A year ago, there were allegations that China exported large quantities of semi-finished aluminum to Mexico for remelting and then exporting blanks to the United States. In the second half of last year, it was perhaps threatened by accusations from Western countries that the transit land was transferred from Mexico to Vietnam and Malaysia. The sharp rise in semi-finished aluminum exports from China to Vietnam and Malaysia has caused close attention in the metals industry.
Customs data shows that semi-finished aluminum exported to Malaysia was 251.22 million tons in 2013. By 2014, this figure rose to 220,461 tons, accounting for a quarter of China's semi-finished aluminum exports. The semi-finished aluminum exported to Vietnam increased from 6,529 tons in 2013 to 40.23 million tons in 2014. All of the above export actions did not violate laws and regulations. China has full right to export semi-finished aluminum and any other form of aluminum products to any country, such as Vietnam, Malaysia or Mexico, as they wish.
What worries aluminum producers is exactly what made them the most angry last year. There are allegations that Chinese semi-finished aluminum producers export their products to third-party countries and then re-melt the products into blanks for re-export. This will evade anti-dumping duties. This time, the producers are even more annoyed by an all-encompassing allegation that China's semi-finished aluminum exporters have increased the export prices of their products in order to obtain more VAT rebate subsidies from the Chinese government. It is understood that China's aluminum products currently enjoy up to 15% of export tax rebate subsidies. The reason why there is a hypothesis that “a semi-finished aluminum producer in China uses the tax rebate system for speculative exports” is actually very easy to understand. Because the aluminum trading data of Vietnam and Malaysia shows that the local consumption of aluminum imported from China is not proportional to the export volume.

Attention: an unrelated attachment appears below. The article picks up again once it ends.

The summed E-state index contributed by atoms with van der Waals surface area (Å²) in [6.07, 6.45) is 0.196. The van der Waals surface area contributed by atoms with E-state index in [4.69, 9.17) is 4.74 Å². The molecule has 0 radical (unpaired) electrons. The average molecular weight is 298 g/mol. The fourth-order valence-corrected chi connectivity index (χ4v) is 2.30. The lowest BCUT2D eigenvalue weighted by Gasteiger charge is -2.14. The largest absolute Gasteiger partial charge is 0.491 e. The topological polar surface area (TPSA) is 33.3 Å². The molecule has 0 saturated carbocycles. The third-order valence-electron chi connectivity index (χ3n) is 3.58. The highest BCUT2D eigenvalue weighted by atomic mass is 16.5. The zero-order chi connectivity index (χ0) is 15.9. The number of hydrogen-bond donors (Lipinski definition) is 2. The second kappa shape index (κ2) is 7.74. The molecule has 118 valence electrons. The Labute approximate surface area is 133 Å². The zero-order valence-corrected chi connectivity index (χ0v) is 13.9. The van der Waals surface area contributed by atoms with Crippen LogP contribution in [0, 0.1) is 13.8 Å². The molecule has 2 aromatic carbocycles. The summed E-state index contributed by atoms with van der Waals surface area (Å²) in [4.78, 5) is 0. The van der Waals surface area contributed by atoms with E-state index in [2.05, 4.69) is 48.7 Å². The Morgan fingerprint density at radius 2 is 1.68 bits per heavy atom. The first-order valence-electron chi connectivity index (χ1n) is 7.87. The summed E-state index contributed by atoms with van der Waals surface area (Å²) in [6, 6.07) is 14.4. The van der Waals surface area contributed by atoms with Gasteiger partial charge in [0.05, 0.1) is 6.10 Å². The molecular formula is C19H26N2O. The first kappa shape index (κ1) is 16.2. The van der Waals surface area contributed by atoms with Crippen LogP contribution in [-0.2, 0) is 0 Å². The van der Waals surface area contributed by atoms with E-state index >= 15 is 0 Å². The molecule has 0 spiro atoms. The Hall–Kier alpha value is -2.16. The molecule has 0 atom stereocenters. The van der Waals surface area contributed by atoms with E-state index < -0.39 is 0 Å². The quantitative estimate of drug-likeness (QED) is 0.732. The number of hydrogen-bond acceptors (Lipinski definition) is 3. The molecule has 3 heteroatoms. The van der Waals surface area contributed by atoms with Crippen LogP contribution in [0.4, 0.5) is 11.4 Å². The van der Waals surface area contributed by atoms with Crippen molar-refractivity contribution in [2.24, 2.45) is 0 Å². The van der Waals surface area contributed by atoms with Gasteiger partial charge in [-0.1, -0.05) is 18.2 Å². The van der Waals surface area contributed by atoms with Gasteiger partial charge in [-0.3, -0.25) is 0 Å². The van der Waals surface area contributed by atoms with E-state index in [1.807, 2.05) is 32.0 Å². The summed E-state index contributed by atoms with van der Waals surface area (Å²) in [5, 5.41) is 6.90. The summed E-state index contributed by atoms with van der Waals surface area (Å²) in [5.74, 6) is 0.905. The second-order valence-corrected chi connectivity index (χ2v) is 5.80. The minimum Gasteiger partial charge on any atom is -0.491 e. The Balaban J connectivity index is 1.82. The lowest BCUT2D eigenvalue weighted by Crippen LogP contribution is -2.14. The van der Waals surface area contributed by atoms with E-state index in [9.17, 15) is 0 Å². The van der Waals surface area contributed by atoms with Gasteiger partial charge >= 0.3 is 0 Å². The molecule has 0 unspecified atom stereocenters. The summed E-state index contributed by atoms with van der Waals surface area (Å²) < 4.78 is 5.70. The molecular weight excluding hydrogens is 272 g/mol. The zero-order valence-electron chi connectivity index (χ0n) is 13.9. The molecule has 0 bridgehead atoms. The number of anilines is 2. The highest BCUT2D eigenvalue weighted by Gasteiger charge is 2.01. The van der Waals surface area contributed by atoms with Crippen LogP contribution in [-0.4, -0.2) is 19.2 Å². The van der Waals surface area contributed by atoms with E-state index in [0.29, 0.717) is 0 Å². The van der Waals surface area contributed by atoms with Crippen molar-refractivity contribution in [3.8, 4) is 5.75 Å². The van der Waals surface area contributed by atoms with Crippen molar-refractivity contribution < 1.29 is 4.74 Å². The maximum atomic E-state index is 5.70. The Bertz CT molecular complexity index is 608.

However, it is very difficult to prove that Chinese exporters deliberately use the export tax rebate system. It takes a long time to make complaints through international organizations such as the World Customs Organization. This makes the extremely dissatisfied Western Aluminum Products Company feel powerless and believes that the best way to deal with the current situation is to wait for Chinese exporters to stop their misconduct. In fact, to some extent, Chinese exporters have already begun to do so.
Economic factors are still the main factor affecting the behavior of Chinese aluminum product exporters, and the reasons behind their large export of semi-finished aluminum to Vietnam and Malaysia include the geographical advantages of these two countries and the overall rise in metal prices. And if the overall price falls like the past few months, their exports will fall.
At the same time, the central government's policy still hopes to create a value-added industry to reduce primary aluminum exports and promote the export of deep-processed aluminum products. China lacks bauxite, which is a key raw material in the aluminum supply chain. China is also seeking ways to curb the high pollution caused by smelting, while accelerating the construction of the energy industry and water conservancy infrastructure. It is very clear that China's customs policy is generally consistent with national policies. However, the use of policy loopholes to export semi-finished aluminum materials for remelting and re-export is not allowed by the Chinese government. Beijing is unlikely to ignore this problem.
The influx of aluminum into the West – especially in the United States and earlier in Europe – did not exacerbate market concerns about structural overcapacity. At present, even if the problem of overcapacity cannot be counted as an end, this phenomenon has been largely alleviated. Aluminum practitioners also expressed doubts about the possibility of structural influx of aluminum. Because the Chinese government will eventually stop its exporters from using export tax rebates for speculative exports, or adjust policies to align exporters' behavior with national development goals. They believe that the most likely scenario is that China will properly listen to feedback from the international community and then formulate policies based on its own national interests.
For Western aluminum producers, fortunately, China’s national interests coincide with their own interests more than they expected.